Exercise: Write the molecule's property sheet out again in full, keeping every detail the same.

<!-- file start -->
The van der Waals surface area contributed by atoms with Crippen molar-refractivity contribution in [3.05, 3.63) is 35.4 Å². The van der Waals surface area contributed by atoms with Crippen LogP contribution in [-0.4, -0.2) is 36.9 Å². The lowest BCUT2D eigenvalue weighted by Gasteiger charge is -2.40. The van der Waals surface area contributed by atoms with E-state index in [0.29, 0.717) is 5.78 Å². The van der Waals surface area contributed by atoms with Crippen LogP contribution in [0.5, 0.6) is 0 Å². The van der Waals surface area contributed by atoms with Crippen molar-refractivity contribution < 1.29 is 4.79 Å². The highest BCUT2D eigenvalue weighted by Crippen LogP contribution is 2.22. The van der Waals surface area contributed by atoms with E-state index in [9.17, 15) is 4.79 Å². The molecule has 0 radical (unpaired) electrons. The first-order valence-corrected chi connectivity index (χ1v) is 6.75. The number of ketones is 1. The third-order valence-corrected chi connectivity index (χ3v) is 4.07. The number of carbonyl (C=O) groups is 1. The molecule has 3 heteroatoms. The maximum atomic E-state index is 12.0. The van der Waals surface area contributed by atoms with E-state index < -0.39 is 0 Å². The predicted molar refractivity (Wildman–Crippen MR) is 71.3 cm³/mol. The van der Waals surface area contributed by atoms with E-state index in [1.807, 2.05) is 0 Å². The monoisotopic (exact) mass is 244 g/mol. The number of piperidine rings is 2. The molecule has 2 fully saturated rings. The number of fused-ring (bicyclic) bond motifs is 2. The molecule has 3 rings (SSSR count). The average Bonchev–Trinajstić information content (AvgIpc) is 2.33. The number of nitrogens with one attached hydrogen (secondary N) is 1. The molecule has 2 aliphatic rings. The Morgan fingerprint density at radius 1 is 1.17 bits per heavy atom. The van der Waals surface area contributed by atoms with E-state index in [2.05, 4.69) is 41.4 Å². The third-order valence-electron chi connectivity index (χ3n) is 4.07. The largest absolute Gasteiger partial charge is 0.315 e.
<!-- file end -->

The van der Waals surface area contributed by atoms with Crippen molar-refractivity contribution in [3.05, 3.63) is 35.4 Å². The van der Waals surface area contributed by atoms with Crippen LogP contribution in [-0.4, -0.2) is 36.9 Å². The lowest BCUT2D eigenvalue weighted by Gasteiger charge is -2.40. The van der Waals surface area contributed by atoms with E-state index in [0.29, 0.717) is 5.78 Å². The van der Waals surface area contributed by atoms with Crippen LogP contribution in [0.5, 0.6) is 0 Å². The van der Waals surface area contributed by atoms with Crippen molar-refractivity contribution < 1.29 is 4.79 Å². The highest BCUT2D eigenvalue weighted by Crippen LogP contribution is 2.22. The van der Waals surface area contributed by atoms with E-state index in [9.17, 15) is 4.79 Å². The molecule has 0 radical (unpaired) electrons. The first-order valence-corrected chi connectivity index (χ1v) is 6.75. The number of ketones is 1. The third-order valence-corrected chi connectivity index (χ3v) is 4.07. The number of carbonyl (C=O) groups is 1. The molecule has 3 heteroatoms. The maximum atomic E-state index is 12.0. The van der Waals surface area contributed by atoms with E-state index < -0.39 is 0 Å². The predicted molar refractivity (Wildman–Crippen MR) is 71.3 cm³/mol. The van der Waals surface area contributed by atoms with E-state index in [1.807, 2.05) is 0 Å². The monoisotopic (exact) mass is 244 g/mol. The number of piperidine rings is 2. The molecule has 2 fully saturated rings. The number of fused-ring (bicyclic) bond motifs is 2. The molecule has 3 rings (SSSR count). The average Bonchev–Trinajstić information content (AvgIpc) is 2.33. The number of nitrogens with one attached hydrogen (secondary N) is 1. The molecule has 2 aliphatic rings. The Morgan fingerprint density at radius 1 is 1.17 bits per heavy atom. The van der Waals surface area contributed by atoms with E-state index in [2.05, 4.69) is 41.4 Å². The third-order valence-electron chi connectivity index (χ3n) is 4.07. The largest absolute Gasteiger partial charge is 0.315 e.